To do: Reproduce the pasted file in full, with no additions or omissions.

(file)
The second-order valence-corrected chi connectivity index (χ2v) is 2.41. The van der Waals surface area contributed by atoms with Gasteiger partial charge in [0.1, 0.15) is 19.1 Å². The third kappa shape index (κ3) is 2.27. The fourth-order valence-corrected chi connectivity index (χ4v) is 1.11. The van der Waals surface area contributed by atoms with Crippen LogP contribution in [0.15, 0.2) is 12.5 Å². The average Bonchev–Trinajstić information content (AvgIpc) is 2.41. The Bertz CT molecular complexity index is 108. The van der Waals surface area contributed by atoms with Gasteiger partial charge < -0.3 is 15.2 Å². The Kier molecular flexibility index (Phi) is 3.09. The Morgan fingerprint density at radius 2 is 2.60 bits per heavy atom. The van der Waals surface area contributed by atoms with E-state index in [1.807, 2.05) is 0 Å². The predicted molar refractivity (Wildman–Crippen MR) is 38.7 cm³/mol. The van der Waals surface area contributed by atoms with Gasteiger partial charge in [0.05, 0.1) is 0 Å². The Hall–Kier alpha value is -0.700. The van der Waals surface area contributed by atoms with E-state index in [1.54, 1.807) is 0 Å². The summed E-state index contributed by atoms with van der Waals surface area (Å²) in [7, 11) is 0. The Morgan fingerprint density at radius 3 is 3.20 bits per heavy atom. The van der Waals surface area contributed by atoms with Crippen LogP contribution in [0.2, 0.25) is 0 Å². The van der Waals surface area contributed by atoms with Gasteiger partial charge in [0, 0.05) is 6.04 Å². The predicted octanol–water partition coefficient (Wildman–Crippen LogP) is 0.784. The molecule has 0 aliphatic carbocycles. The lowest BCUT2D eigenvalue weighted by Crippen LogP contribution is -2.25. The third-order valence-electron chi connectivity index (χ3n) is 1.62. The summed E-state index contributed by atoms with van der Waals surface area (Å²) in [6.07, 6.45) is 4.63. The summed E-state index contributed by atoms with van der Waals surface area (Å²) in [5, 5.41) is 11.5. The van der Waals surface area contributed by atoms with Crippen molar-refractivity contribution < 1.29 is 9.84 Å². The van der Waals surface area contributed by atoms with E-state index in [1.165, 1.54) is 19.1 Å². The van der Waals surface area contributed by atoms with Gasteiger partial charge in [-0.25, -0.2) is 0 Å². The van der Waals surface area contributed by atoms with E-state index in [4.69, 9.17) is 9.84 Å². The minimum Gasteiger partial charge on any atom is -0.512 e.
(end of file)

The second-order valence-corrected chi connectivity index (χ2v) is 2.41. The van der Waals surface area contributed by atoms with Gasteiger partial charge in [0.1, 0.15) is 19.1 Å². The third kappa shape index (κ3) is 2.27. The fourth-order valence-corrected chi connectivity index (χ4v) is 1.11. The van der Waals surface area contributed by atoms with Crippen LogP contribution in [0.15, 0.2) is 12.5 Å². The average Bonchev–Trinajstić information content (AvgIpc) is 2.41. The Bertz CT molecular complexity index is 108. The van der Waals surface area contributed by atoms with Gasteiger partial charge < -0.3 is 15.2 Å². The Kier molecular flexibility index (Phi) is 3.09. The Morgan fingerprint density at radius 2 is 2.60 bits per heavy atom. The van der Waals surface area contributed by atoms with E-state index in [1.807, 2.05) is 0 Å². The predicted molar refractivity (Wildman–Crippen MR) is 38.7 cm³/mol. The van der Waals surface area contributed by atoms with Gasteiger partial charge in [0.05, 0.1) is 0 Å². The Hall–Kier alpha value is -0.700. The van der Waals surface area contributed by atoms with E-state index in [1.54, 1.807) is 0 Å². The summed E-state index contributed by atoms with van der Waals surface area (Å²) in [7, 11) is 0. The Morgan fingerprint density at radius 3 is 3.20 bits per heavy atom. The van der Waals surface area contributed by atoms with Crippen LogP contribution in [0.2, 0.25) is 0 Å². The van der Waals surface area contributed by atoms with Gasteiger partial charge in [0, 0.05) is 6.04 Å². The predicted octanol–water partition coefficient (Wildman–Crippen LogP) is 0.784. The molecule has 0 aliphatic carbocycles. The lowest BCUT2D eigenvalue weighted by Crippen LogP contribution is -2.25. The third-order valence-electron chi connectivity index (χ3n) is 1.62. The summed E-state index contributed by atoms with van der Waals surface area (Å²) in [6.07, 6.45) is 4.63. The summed E-state index contributed by atoms with van der Waals surface area (Å²) in [5, 5.41) is 11.5. The van der Waals surface area contributed by atoms with Crippen molar-refractivity contribution < 1.29 is 9.84 Å². The van der Waals surface area contributed by atoms with E-state index in [1.165, 1.54) is 19.1 Å². The van der Waals surface area contributed by atoms with Gasteiger partial charge in [-0.25, -0.2) is 0 Å². The van der Waals surface area contributed by atoms with E-state index in [4.69, 9.17) is 9.84 Å². The minimum Gasteiger partial charge on any atom is -0.512 e.